Global Consultation on Nutritious Foods Closes with Commitments from Major Stakeholders

Panel Discussion_Day3Today in Kigali, participants at the global consultation on “Getting Nutritious Foods to People” explored how to increase access to, and impact of, nutritious crops globally. The Global Panel on Agriculture and Food Systems for Nutrition hosted a discussion moderated by Rachel Kyte, the World Bank Group Vice President and Special Envoy for Climate Change, which highlighted quality research, continued investment, capacity building, gender sensitivity, and multi-stakeholder engagement as crucial factors for achieving that goal. The panel consisted of: Dr. Akinwumi Adesina, Nigeria’s Minister of Agriculture and Rural Development; Dr. Agnes Binagwahol, Rwanda’s Minister of Health; Ruben Echeverria, the Director General of the International Center for Tropical Agriculture (CIAT); Jonathan Shrier, the Special Representative for Global Food Security at the US State Department; and, Tim Wheeler, the Deputy Chief Scientific Advisor at the UK Department for International Development (DfID).

“It is gratifying that this important consultation has attracted such a stellar cast of experts,” said Howarth Bouis, the Director of HarvestPlus. “We are confident that a momentum has been created in the effort to develop and deliver nutritious food crops to millions of people around the world.”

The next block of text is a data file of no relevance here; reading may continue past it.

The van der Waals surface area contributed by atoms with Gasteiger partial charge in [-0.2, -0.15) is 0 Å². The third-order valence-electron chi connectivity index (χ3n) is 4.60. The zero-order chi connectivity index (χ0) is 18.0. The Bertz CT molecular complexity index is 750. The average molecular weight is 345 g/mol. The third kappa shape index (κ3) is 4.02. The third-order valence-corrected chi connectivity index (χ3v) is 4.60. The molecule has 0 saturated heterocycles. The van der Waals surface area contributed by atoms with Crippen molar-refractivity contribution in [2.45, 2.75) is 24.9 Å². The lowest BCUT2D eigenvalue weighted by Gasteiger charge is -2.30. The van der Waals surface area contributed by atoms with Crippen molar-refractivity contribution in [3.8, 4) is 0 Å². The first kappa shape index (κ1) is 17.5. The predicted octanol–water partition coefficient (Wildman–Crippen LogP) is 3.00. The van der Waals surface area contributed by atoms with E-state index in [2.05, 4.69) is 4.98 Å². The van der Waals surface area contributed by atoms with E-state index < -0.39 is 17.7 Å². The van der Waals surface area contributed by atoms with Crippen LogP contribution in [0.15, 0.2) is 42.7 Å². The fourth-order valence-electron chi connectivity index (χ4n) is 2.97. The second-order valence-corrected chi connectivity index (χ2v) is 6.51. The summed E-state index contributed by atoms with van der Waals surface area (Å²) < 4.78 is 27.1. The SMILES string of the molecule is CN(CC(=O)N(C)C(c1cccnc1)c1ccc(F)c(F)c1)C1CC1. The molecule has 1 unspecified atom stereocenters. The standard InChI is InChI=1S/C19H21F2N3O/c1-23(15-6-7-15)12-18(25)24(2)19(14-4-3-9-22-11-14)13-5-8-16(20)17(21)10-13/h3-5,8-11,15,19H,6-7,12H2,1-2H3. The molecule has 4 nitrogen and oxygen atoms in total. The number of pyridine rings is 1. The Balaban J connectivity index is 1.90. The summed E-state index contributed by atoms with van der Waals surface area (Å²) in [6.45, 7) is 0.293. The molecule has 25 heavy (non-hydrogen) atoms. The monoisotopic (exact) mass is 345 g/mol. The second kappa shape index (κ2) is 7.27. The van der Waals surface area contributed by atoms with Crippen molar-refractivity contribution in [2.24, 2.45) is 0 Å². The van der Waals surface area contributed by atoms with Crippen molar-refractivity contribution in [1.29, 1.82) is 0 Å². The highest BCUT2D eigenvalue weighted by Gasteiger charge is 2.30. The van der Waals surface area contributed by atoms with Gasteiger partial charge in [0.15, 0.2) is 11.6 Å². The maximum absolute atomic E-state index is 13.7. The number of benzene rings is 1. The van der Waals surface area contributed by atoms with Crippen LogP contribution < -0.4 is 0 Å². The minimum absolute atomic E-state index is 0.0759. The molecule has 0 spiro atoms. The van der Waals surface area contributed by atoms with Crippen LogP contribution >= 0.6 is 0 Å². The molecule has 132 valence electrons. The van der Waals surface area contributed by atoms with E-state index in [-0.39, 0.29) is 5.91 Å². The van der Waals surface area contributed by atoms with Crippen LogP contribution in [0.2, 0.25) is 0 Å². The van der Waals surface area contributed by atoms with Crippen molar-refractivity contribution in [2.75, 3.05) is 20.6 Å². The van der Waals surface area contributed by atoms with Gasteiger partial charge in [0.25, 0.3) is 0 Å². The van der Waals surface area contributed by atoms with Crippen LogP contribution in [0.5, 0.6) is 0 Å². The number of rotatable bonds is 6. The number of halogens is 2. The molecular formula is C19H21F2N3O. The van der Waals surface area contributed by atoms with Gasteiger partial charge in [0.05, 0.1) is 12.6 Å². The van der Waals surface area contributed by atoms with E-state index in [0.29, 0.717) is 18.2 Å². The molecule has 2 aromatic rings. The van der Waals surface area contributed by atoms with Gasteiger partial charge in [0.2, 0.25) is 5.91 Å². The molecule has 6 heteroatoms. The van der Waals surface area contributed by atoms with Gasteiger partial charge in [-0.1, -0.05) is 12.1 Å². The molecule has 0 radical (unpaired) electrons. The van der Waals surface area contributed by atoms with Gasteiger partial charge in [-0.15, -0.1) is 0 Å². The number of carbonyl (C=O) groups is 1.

Several of the over 140 organizations represented at the conference made commitments in support of scaling up and mainstreaming biofortification in programs, policies and marketing.

While closing the conference, Rwandan Minister of Agriculture and Animal Husbandry Dr. Agnes Kalibata pledged that biofortification would be central to the Government of Rwanda’s fight against malnutrition. HarvestPlus, which convened this global consultation, hosted with the Government of Rwanda, committed to demonstrating scale up and cost-effectiveness in its nine target countries. Dr. Bouis pledged a third biofortification conference in three years’ time to review progress in getting nutritious foods to more people around the world.

 

“Biofortification One of the Best Ways to Spend Public Money”

In a video address to participants at the Global Consultation on ‘Getting Nutritious Foods to People’, Dr. Bjorn Lomborg, Director of the Copenhagen Consensus Center said that “biofortification is one of the best ways to spend public money.” Biofortification has been on the radar of the Consensus - made up of a panel of distinguished economists - since 2008.   In 2012, addressing micronutrient malnutrition remained at the top of their list; as the challenge that would yield the highest return on investment of public funds.